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Gait Posture. 2008 Feb;27(2):331-9. Epub 2007 Jun 20.

Foot and ankle kinematics in patients with posterior tibial tendon dysfunction.

Author information

1
Orthopaedic and Rehabilitation Engineering Center, Marquette University/Medical College of Wisconsin, Milwaukee, WI 53226, USA.

Abstract

The purpose of this study is to provide a quantitative characterization of gait in patients with posterior tibial tendon dysfunction (PTTD), including temporal-spatial and kinematic parameters, and to compare these results to those of a Normal population. Our hypothesis was that segmental foot kinematics were significantly different in multiple segments across multiple planes. A 15 camera motion analysis system and weight-bearing radiographs were employed to evaluate 3D foot and ankle motion in a population of 34 patients with PTTD (30 females, 4 males) and 25 normal subjects (12 females, 13 males). The four-segment Milwaukee Foot Model (MFM) with radiographic indexing was used to analyze foot and ankle motion and provided kinematic data in the sagittal, coronal and transverse planes as well as temporal-spatial information. The temporal-spatial parameters revealed statistically significant deviations in all four metrics for the PTTD population. Stride length, cadence and walking speed were all significantly diminished, while stance duration was significantly prolonged (p<0.0125). Significant kinematic differences were noted between the groups (p<0.002), including: (1) diminished dorsiflexion and increased eversion of the hindfoot; (2) decreased plantarflexion of the forefoot, as well as abduction shift and loss of the varus thrust in the forefoot; and (3) decreased range of motion (ROM) with diminished dorsiflexion of the hallux. The study provides an impetus for improved orthotic and bracing designs to aid in the care of distal foot segments during the treatment of PTTD. It also provides the basis for future evaluation of surgical efficacy. The course of this investigation may ultimately lead to improved treatment planning methods, including orthotic and operative interventions.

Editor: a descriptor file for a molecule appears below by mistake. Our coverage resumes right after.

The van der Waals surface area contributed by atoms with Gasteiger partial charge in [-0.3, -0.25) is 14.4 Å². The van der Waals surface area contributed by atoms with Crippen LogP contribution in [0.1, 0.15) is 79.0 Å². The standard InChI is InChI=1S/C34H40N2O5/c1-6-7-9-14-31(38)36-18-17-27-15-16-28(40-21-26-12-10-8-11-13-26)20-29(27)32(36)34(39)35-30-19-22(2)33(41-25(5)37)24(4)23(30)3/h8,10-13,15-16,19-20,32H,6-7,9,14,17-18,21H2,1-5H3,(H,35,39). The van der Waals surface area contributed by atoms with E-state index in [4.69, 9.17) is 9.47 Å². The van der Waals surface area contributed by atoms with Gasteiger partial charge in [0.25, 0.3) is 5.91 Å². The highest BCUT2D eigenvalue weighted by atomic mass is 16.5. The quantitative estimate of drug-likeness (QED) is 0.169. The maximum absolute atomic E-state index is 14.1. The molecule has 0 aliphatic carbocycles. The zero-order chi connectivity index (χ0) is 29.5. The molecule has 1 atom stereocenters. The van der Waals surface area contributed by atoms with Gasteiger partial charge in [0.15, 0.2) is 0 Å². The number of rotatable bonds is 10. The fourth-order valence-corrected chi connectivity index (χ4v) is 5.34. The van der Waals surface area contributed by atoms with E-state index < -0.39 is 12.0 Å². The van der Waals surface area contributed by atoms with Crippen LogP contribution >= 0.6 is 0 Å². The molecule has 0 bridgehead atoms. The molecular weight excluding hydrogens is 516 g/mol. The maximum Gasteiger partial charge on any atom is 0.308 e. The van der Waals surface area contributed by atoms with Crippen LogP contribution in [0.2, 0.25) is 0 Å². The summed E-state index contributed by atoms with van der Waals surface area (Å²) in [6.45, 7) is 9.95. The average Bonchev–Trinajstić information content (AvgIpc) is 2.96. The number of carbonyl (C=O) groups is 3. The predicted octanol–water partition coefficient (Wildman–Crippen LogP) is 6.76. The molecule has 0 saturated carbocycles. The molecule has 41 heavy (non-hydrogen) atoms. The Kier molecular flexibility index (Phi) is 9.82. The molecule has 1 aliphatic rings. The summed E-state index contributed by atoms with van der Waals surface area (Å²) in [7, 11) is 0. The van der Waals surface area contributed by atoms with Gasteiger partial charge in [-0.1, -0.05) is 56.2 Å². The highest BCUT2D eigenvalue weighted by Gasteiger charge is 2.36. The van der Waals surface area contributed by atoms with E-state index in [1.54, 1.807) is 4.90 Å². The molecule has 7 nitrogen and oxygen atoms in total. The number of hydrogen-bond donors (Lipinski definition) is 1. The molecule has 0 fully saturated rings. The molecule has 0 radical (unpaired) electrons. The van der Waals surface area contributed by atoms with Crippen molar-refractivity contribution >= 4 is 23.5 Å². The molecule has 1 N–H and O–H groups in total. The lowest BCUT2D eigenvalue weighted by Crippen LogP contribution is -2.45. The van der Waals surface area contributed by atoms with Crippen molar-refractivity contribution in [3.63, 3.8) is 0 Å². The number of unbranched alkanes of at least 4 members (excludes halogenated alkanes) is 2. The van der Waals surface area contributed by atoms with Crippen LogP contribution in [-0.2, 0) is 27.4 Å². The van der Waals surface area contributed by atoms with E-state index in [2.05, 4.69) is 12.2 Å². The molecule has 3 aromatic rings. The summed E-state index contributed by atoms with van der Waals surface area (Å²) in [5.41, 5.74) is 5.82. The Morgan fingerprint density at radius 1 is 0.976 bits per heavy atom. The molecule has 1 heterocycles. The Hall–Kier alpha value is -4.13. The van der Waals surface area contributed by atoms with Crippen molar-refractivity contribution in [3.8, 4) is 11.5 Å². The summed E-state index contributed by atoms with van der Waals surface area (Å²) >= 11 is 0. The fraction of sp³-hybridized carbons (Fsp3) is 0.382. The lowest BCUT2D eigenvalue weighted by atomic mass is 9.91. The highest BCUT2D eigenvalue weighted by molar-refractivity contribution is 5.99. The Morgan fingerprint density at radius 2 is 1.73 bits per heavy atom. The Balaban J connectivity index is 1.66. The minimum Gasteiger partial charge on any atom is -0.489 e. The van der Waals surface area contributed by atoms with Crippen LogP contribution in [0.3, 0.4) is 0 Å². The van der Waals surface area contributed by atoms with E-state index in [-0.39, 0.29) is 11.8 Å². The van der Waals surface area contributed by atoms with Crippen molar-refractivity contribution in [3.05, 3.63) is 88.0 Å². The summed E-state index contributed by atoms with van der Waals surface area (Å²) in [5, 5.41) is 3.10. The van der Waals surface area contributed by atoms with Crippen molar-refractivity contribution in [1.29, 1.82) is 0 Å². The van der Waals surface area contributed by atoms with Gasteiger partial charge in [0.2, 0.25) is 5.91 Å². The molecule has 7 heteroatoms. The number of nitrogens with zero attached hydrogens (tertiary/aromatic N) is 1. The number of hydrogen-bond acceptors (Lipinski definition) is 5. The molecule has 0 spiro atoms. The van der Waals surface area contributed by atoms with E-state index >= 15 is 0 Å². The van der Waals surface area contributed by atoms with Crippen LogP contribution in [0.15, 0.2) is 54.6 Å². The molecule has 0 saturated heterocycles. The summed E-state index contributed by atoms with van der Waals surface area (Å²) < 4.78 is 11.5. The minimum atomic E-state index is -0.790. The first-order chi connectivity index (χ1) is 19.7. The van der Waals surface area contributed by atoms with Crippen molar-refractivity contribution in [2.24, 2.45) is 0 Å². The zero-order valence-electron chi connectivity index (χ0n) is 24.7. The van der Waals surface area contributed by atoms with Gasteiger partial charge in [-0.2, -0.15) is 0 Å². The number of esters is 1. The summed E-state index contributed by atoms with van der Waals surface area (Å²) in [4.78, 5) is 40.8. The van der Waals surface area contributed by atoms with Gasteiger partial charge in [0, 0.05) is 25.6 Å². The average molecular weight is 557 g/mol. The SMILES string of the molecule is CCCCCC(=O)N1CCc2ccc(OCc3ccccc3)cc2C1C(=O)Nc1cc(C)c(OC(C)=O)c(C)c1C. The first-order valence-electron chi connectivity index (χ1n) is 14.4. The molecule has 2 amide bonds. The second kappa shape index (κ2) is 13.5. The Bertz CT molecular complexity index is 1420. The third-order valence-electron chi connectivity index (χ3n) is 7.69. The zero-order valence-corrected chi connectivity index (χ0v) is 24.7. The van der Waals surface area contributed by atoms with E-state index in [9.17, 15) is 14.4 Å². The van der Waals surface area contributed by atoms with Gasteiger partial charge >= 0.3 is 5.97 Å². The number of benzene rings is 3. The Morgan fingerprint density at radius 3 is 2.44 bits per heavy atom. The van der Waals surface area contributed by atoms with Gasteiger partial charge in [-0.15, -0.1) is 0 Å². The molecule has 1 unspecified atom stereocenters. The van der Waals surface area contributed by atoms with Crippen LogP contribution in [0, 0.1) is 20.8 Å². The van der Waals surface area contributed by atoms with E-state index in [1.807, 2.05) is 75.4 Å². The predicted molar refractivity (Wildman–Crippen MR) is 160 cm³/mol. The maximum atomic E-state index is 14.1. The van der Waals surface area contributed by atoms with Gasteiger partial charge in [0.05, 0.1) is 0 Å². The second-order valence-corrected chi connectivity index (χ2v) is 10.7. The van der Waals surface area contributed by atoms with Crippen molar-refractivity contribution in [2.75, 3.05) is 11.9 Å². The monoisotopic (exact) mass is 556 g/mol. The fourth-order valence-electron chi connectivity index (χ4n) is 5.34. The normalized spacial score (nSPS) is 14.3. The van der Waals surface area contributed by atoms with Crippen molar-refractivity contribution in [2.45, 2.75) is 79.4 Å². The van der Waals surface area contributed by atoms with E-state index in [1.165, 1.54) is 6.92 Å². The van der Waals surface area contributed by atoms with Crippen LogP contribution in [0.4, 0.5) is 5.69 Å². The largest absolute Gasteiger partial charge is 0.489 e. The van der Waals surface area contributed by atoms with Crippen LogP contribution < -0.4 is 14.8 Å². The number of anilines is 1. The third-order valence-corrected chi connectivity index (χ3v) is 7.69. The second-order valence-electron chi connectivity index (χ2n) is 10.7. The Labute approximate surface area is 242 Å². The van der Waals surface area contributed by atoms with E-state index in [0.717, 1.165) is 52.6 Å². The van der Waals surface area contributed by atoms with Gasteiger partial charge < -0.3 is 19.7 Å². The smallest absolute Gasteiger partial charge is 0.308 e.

PMID:
17583511
DOI:
10.1016/j.gaitpost.2007.04.014
[Indexed for MEDLINE]

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